The Who: British Icons Rock Wembley

Tonight, there was a tangible energy as The Who rolled back the years.

There is something special in the most British of bands playing at the home of football, the national stadium.

Pete Townshend and Roger Daltry, now elder statesmen of rock ‘n roll, were energised and in the mood to produce a set that many in their younger years would be incapable of. With the backing of an incredible orchestra, they began with instrumentals from the Tommy musical zipped around the stadium, filling the vast space with a powerful wall of sound.

Townshend, rocking a boiler suit, strutted about whilst gilding his guitar and signing each classic track with his trademark windmill thrashing of his strings.

The crowd at Wembley tonight was a real mix of ages, reflecting the ageless quality of The Who’s catalogue. Tonight felt like a unification of ages and shared love of a beloved window of British history and pop culture. ‘Substitute’ got things going, before an emphatic rendition of ‘Won’t Get Fooled Again’ – with only Daltry and Townshend on stage, in a raw and stripped back version.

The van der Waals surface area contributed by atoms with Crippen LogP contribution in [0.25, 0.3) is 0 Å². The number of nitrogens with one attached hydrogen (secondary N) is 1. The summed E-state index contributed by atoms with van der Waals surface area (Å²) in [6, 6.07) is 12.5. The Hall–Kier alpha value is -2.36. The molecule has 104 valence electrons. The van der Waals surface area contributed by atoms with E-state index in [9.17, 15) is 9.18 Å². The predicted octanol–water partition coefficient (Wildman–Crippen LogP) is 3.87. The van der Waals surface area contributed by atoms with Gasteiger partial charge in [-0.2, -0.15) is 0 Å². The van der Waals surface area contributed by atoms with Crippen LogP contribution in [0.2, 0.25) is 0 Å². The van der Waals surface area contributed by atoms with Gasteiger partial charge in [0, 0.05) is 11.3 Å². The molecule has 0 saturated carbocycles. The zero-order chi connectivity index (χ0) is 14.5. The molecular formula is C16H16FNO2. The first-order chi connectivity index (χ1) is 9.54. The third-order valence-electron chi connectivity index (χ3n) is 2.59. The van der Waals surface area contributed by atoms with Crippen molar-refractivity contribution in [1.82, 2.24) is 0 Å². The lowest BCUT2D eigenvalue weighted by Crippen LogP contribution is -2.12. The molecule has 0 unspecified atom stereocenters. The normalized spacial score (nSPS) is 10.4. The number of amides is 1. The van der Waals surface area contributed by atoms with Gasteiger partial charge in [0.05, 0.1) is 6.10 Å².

The Who own a sense of grandeur and demand complete engagement. The synergy between Daltry and Townshend is pure magic, singing at one another and dancing along the stage towards each other.

The only trouble with this set was the poor vocal sound quality – with even Townshend’s heartfelt speeches being lost in the stadium. With the impressive orchestral sound, Daltry’s voice was let down and drowned out by poor sound.

One message was clear, however, when Townshend thanked the crowd for spending their hard-earned cash to be here. He spoke freely of how lucky he felt to have lived the life he has, and to have travelled and played in the thousands of venues that The Who has taken him to. The level of emotion tonight swallowed up the entire stadium.

Before the spine-tingling ‘Baba O’Riley’, he simply stated “the youth is gone, but not the music”. With The Who now entering their twilight years, tonight felt like a snapshot in time and a barometer for the musical legacy they’ll leave behind.

One key song that was absent on the night, was ‘My Generation’, which was instead sang by the crowd as they headed back down Wembley Way. As The Who’s generation peters out, they live on in a new generation.